Inspecting rebar, it turns out, may not have been the Department of Building Inspection’s No. 1 priority. One building inspector recalls a supervisor walking up to his desk and asking him to attend a holiday work gathering to mingle with the builders and developers whose projects he’d be inspecting. When the inspector demurred, saying he had soft-story rebar inspections to do, the supervisor leaned into his cubicle and said, in a stage whisper: “rebar, shmeebar.”
“After the first wave of mandatory retrofits was done, the engineers began trading war stories. Things we saw. And, usually in situations like that, people don’t tell stories about how great everything is,” said Bonowitz. “You tell about all the crap you saw. And as these stories keep coming in, you wonder if the Department of Building Inspection is doing anything about it?”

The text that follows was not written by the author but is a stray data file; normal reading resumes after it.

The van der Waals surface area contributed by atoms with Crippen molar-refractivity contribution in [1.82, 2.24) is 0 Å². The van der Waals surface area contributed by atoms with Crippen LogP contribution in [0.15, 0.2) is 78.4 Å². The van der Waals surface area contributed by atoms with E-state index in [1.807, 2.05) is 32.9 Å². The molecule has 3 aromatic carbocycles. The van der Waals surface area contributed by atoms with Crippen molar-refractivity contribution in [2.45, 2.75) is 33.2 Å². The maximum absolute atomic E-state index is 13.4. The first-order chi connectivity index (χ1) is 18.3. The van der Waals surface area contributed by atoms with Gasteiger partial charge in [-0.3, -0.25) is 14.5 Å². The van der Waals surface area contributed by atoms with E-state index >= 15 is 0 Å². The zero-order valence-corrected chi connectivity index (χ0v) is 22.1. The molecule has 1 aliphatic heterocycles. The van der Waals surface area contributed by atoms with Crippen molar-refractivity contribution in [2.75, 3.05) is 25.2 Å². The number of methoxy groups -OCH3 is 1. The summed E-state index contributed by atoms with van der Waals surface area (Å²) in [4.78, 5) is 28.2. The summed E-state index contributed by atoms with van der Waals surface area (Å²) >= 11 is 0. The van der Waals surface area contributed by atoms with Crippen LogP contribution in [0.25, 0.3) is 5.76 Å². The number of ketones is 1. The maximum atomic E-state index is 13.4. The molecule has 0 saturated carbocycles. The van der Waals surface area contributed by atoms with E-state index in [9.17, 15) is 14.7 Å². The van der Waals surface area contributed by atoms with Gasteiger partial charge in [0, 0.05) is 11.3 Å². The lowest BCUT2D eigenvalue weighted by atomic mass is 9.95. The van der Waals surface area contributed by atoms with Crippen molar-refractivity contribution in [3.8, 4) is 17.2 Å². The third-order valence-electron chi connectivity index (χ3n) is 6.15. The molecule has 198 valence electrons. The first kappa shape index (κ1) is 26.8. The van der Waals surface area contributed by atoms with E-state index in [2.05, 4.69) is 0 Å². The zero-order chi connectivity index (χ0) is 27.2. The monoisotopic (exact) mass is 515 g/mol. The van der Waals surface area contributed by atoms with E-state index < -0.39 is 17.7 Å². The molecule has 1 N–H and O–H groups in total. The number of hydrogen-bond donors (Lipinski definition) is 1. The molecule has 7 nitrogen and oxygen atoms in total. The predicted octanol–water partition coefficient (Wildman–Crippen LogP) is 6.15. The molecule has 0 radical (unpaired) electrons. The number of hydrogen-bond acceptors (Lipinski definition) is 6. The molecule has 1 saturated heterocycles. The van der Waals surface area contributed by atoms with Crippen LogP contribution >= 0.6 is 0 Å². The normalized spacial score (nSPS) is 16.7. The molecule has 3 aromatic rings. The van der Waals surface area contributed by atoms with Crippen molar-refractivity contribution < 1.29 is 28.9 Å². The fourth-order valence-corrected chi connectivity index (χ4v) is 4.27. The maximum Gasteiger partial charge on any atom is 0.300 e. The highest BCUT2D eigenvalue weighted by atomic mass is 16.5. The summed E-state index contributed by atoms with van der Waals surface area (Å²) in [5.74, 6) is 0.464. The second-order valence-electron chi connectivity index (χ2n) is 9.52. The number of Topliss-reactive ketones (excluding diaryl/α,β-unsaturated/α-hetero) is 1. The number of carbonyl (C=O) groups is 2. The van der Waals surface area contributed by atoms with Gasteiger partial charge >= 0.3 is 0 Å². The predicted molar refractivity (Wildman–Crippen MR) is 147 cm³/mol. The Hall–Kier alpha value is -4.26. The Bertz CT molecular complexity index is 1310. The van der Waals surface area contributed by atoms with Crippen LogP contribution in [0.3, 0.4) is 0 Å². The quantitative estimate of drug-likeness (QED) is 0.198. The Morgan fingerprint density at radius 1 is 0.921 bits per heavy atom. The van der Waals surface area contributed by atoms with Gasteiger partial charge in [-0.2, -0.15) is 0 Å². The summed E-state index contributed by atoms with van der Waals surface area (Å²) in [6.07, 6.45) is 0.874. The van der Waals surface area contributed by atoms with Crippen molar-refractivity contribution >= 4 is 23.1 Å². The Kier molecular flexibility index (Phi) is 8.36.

Typical war stories beyond the rebar-shmeebar variety involved on-the-cheap fellow engineers making plans for buildings by looking at them on Google Street View instead of visiting them. Or submitting plans one-third to one-quarter as complete as normal — forcing contractors, who may or may not be qualified even with the best of plans, into improvisational construction.
Disturbingly, in the engineers’ documented examples, these projects passed DBI inspections and received Certificates of Final Completion.
Some 2.5 years of engineers wheedling for a meeting finally came to fruition in December 2018 and April 2019. “By the time we even got the meeting,” says Matteson of the 2019 gathering, “it was almost too late.”
And, based upon several strongly worded formal letters and a flurry of follow-up emails, these do not appear to have been fruitful sessions.